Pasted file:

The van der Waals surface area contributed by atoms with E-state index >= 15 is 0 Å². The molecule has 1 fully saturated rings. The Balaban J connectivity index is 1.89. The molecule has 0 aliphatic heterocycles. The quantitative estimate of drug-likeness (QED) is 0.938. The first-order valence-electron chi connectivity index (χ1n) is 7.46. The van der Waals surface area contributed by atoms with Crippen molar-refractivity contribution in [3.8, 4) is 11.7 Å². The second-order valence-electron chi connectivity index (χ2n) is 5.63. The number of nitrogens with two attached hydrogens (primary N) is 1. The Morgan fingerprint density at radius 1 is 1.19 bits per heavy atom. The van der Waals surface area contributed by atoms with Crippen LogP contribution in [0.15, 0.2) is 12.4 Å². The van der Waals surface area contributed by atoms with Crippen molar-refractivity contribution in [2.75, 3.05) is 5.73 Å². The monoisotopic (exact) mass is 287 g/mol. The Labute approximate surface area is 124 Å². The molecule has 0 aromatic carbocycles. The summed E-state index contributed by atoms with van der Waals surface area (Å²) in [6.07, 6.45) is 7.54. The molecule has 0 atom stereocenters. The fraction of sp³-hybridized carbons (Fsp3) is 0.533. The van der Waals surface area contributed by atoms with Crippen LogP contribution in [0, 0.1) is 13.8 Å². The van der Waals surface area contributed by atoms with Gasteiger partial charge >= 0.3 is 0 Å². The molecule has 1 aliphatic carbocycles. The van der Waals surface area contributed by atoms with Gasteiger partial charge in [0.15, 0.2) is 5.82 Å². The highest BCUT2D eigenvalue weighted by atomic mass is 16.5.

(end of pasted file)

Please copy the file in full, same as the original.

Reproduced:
The van der Waals surface area contributed by atoms with E-state index >= 15 is 0 Å². The molecule has 1 fully saturated rings. The Balaban J connectivity index is 1.89. The molecule has 0 aliphatic heterocycles. The quantitative estimate of drug-likeness (QED) is 0.938. The first-order valence-electron chi connectivity index (χ1n) is 7.46. The van der Waals surface area contributed by atoms with Crippen molar-refractivity contribution in [3.8, 4) is 11.7 Å². The second-order valence-electron chi connectivity index (χ2n) is 5.63. The number of nitrogens with two attached hydrogens (primary N) is 1. The Morgan fingerprint density at radius 1 is 1.19 bits per heavy atom. The van der Waals surface area contributed by atoms with Crippen LogP contribution in [0.15, 0.2) is 12.4 Å². The van der Waals surface area contributed by atoms with Crippen molar-refractivity contribution in [2.75, 3.05) is 5.73 Å². The monoisotopic (exact) mass is 287 g/mol. The Labute approximate surface area is 124 Å². The molecule has 0 aromatic carbocycles. The summed E-state index contributed by atoms with van der Waals surface area (Å²) in [6.07, 6.45) is 7.54. The molecule has 0 atom stereocenters. The fraction of sp³-hybridized carbons (Fsp3) is 0.533. The van der Waals surface area contributed by atoms with Crippen LogP contribution in [0, 0.1) is 13.8 Å². The van der Waals surface area contributed by atoms with Gasteiger partial charge >= 0.3 is 0 Å². The molecule has 1 aliphatic carbocycles. The van der Waals surface area contributed by atoms with Gasteiger partial charge in [0.15, 0.2) is 5.82 Å². The highest BCUT2D eigenvalue weighted by atomic mass is 16.5.